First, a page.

Drunk-Driving Illegal Alien Mexican Is Sentenced to 13 Years for DUI Manslaughter
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Thirteen years in prison hardly seems adequate punishment for causing the drunk-driving death of 51-year-old Pamila Yoder (pictured below) in Sarasota, Florida, last November.


Not only did the crash cause a fatality, it critically injured Susan Mullinnix who was driving a pickup truck in the Sarasota smash-up that involved four vehicles.

The drunk-driving illegal alien, Daniel Garcia, was also listed in critical condition immediately after the crash, but he managed to escape the hospital by walking out the front door the next morning in his gown. He remained at large for several months until he was found thanks to persistent police work on the part of Sarasota County detective Brian Barrett.

Interestingly, Garcia did not flee to Mexico (known to be a friendly hide-out for criminals) but went to Gainesville, which he must have thought was far enough.

The video below is a news report from the time of the crash.

Man gets 13 years in fatal DUI crash, Sarasota Herald Tribune, November 15, 2011

SARASOTA COUNTY – Pamila Yoder’s three children thought this day might never come — when the man accused of driving drunk and killing their 51-year-old mother faced a judge.

They drove to the Sarasota County Courthouse this morning from Jacksonville and Miami to watch first-hand as Daniel Garcia, who pleaded no contest to DUI manslaughter, received a 13-year prison sentence.

Garcia, an illegal immigrant from Mexico, had been on the lam for several months after the Nov. 7, 2010 crash in Sarasota that killed Yoder. The family had a hard time healing, knowing the man responsible for Yoder’s death was free.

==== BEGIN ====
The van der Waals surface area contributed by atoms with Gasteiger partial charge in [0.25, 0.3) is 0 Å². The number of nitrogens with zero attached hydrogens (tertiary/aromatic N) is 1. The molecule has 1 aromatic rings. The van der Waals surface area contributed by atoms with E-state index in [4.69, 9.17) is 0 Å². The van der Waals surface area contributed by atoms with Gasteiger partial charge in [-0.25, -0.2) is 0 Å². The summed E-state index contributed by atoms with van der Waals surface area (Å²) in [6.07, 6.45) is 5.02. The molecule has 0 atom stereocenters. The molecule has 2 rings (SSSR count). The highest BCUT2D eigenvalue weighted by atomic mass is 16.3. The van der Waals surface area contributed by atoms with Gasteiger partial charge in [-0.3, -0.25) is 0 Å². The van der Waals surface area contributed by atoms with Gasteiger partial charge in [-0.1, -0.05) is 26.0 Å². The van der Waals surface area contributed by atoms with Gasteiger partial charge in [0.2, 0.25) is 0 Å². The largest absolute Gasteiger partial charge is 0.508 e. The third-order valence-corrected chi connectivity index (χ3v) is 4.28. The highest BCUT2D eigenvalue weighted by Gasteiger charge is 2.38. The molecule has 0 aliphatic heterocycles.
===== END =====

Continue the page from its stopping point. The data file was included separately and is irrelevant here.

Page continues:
But Garcia, 26, finally was arrested while hiding out in Gainesville, thanks to the dogged efforts of one of the region’s most aggressive fugitive hunters, Sarasota County Sheriff’s Deputy Brian Barrett.

In court this morning, Yoder’s three children went to the podium together for emotional support, clutching tissues and touching each other on the shoulder. They spoke to Garcia directly.

“I just wanted you to know my face,” Yoder’s daughter, Tavy Chen, formerly Tavy Wells, said to Garcia. “I will never forget what you did. I hope you never forget either.”

Pamila Yoder died at the scene of the crash at University Parkway and U.S. 301; Garcia had been airlifted with grave injuries from the crash and taken to Bayfront Medical Center in St. Petersburg.

The next morning, before he was charged, Bayfront Medical security footage showed him walking out the front door, still in a hospital gown, the I-V still hanging from his arm.

The FHP looked for Garcia, but gave up. Deputy Barrett spent months observing the area’s labor camps, Latin dance clubs and bars, finally getting a break and catching Garcia at a Gainesville apartment complex.

Yoder’s son, Jesse Yoder, said his mother above all valued truth. “I hope that what you are doing here today is because you genuinely want to make some sort of amends,” he said to Garcia. “I know nothing can undo what happened, but I just want you to understand what you’ve done to our family.”

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